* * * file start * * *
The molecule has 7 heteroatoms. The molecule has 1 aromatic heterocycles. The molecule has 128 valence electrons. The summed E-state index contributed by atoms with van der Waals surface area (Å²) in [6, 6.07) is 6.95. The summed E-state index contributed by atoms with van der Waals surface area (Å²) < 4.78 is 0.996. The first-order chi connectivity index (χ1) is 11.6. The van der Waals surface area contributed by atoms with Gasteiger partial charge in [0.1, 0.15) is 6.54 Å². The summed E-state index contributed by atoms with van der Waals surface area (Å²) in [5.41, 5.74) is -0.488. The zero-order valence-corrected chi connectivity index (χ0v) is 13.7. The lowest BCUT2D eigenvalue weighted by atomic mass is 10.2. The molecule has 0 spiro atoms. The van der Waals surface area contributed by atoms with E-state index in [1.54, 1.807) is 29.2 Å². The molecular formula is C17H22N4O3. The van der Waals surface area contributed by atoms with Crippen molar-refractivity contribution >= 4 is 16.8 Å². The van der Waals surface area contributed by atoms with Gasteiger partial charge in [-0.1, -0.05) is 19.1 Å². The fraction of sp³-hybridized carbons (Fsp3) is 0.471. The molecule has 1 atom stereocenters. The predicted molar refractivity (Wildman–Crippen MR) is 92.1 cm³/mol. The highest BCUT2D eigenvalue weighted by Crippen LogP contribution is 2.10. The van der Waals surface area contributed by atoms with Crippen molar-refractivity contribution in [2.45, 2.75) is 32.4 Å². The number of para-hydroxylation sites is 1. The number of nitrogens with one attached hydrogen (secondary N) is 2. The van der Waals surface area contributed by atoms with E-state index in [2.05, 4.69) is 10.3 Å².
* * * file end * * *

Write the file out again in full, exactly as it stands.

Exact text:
The molecule has 7 heteroatoms. The molecule has 1 aromatic heterocycles. The molecule has 128 valence electrons. The summed E-state index contributed by atoms with van der Waals surface area (Å²) in [6, 6.07) is 6.95. The summed E-state index contributed by atoms with van der Waals surface area (Å²) < 4.78 is 0.996. The first-order chi connectivity index (χ1) is 11.6. The van der Waals surface area contributed by atoms with Gasteiger partial charge in [0.1, 0.15) is 6.54 Å². The summed E-state index contributed by atoms with van der Waals surface area (Å²) in [5.41, 5.74) is -0.488. The zero-order valence-corrected chi connectivity index (χ0v) is 13.7. The lowest BCUT2D eigenvalue weighted by atomic mass is 10.2. The molecule has 0 spiro atoms. The van der Waals surface area contributed by atoms with E-state index in [1.54, 1.807) is 29.2 Å². The molecular formula is C17H22N4O3. The van der Waals surface area contributed by atoms with Crippen molar-refractivity contribution >= 4 is 16.8 Å². The van der Waals surface area contributed by atoms with Gasteiger partial charge in [-0.1, -0.05) is 19.1 Å². The fraction of sp³-hybridized carbons (Fsp3) is 0.471. The molecule has 1 atom stereocenters. The predicted molar refractivity (Wildman–Crippen MR) is 92.1 cm³/mol. The highest BCUT2D eigenvalue weighted by Crippen LogP contribution is 2.10. The van der Waals surface area contributed by atoms with Crippen molar-refractivity contribution in [2.45, 2.75) is 32.4 Å². The number of para-hydroxylation sites is 1. The number of nitrogens with one attached hydrogen (secondary N) is 2. The van der Waals surface area contributed by atoms with E-state index in [2.05, 4.69) is 10.3 Å².